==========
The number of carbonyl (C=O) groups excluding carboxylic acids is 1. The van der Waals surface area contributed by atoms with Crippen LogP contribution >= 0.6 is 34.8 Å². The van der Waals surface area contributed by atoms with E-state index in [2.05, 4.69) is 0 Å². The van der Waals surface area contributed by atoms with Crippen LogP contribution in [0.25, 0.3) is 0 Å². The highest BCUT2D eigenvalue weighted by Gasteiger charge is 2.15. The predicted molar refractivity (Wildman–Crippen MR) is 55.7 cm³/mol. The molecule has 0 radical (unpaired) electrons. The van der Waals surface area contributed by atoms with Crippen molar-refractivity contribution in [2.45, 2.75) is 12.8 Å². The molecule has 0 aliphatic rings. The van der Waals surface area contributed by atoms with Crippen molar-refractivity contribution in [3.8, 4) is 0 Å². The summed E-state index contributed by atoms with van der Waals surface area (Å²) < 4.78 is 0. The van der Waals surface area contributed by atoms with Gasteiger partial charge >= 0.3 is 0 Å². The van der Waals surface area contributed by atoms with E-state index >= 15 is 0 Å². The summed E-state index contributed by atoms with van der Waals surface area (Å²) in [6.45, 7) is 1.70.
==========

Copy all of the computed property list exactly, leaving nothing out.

The number of carbonyl (C=O) groups excluding carboxylic acids is 1. The van der Waals surface area contributed by atoms with Crippen LogP contribution >= 0.6 is 34.8 Å². The van der Waals surface area contributed by atoms with E-state index in [2.05, 4.69) is 0 Å². The van der Waals surface area contributed by atoms with Crippen LogP contribution in [0.25, 0.3) is 0 Å². The highest BCUT2D eigenvalue weighted by Gasteiger charge is 2.15. The predicted molar refractivity (Wildman–Crippen MR) is 55.7 cm³/mol. The molecule has 0 radical (unpaired) electrons. The van der Waals surface area contributed by atoms with Crippen molar-refractivity contribution in [2.45, 2.75) is 12.8 Å². The molecule has 0 aliphatic rings. The van der Waals surface area contributed by atoms with Crippen molar-refractivity contribution in [3.8, 4) is 0 Å². The summed E-state index contributed by atoms with van der Waals surface area (Å²) < 4.78 is 0. The van der Waals surface area contributed by atoms with Gasteiger partial charge >= 0.3 is 0 Å². The van der Waals surface area contributed by atoms with E-state index >= 15 is 0 Å². The summed E-state index contributed by atoms with van der Waals surface area (Å²) in [6.45, 7) is 1.70.